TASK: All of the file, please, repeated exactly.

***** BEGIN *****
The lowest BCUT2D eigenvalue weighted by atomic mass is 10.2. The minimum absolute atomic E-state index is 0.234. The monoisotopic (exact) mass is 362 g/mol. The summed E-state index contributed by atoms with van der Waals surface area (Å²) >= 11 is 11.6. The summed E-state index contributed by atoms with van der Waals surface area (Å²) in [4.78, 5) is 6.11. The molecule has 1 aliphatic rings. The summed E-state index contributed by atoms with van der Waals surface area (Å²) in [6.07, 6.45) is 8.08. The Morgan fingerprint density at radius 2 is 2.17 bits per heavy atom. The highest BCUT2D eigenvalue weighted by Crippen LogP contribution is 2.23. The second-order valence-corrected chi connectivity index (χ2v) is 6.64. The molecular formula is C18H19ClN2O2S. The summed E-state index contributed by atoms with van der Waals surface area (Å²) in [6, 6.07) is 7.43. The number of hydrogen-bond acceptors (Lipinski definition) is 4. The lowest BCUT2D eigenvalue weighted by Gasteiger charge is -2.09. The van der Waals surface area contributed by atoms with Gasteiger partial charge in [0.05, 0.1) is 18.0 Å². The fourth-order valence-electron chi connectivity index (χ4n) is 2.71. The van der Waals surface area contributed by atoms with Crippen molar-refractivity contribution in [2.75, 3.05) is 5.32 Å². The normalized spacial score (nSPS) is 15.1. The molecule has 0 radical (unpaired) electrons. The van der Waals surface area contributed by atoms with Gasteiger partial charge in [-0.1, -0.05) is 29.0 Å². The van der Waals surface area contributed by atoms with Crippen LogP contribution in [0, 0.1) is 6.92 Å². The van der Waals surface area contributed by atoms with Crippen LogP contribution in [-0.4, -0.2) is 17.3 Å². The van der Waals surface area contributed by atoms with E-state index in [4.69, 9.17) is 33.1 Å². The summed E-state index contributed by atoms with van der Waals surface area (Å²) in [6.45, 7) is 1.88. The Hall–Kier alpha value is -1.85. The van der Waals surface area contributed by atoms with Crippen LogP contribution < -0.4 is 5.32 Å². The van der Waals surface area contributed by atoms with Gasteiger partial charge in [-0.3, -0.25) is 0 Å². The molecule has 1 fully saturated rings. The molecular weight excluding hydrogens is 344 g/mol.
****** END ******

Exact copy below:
The lowest BCUT2D eigenvalue weighted by atomic mass is 10.2. The minimum absolute atomic E-state index is 0.234. The monoisotopic (exact) mass is 362 g/mol. The summed E-state index contributed by atoms with van der Waals surface area (Å²) >= 11 is 11.6. The summed E-state index contributed by atoms with van der Waals surface area (Å²) in [4.78, 5) is 6.11. The molecule has 1 aliphatic rings. The summed E-state index contributed by atoms with van der Waals surface area (Å²) in [6.07, 6.45) is 8.08. The Morgan fingerprint density at radius 2 is 2.17 bits per heavy atom. The highest BCUT2D eigenvalue weighted by Crippen LogP contribution is 2.23. The second-order valence-corrected chi connectivity index (χ2v) is 6.64. The molecular formula is C18H19ClN2O2S. The summed E-state index contributed by atoms with van der Waals surface area (Å²) in [6, 6.07) is 7.43. The number of hydrogen-bond acceptors (Lipinski definition) is 4. The lowest BCUT2D eigenvalue weighted by Gasteiger charge is -2.09. The van der Waals surface area contributed by atoms with Gasteiger partial charge in [0.05, 0.1) is 18.0 Å². The fourth-order valence-electron chi connectivity index (χ4n) is 2.71. The van der Waals surface area contributed by atoms with Crippen molar-refractivity contribution in [2.75, 3.05) is 5.32 Å². The normalized spacial score (nSPS) is 15.1. The molecule has 0 radical (unpaired) electrons. The van der Waals surface area contributed by atoms with Gasteiger partial charge in [-0.1, -0.05) is 29.0 Å². The van der Waals surface area contributed by atoms with Crippen LogP contribution in [0, 0.1) is 6.92 Å². The van der Waals surface area contributed by atoms with Crippen LogP contribution in [-0.4, -0.2) is 17.3 Å². The van der Waals surface area contributed by atoms with E-state index in [4.69, 9.17) is 33.1 Å². The summed E-state index contributed by atoms with van der Waals surface area (Å²) in [6.45, 7) is 1.88. The Hall–Kier alpha value is -1.85. The van der Waals surface area contributed by atoms with Crippen LogP contribution < -0.4 is 5.32 Å². The van der Waals surface area contributed by atoms with Gasteiger partial charge in [-0.3, -0.25) is 0 Å². The molecule has 1 fully saturated rings. The molecular weight excluding hydrogens is 344 g/mol.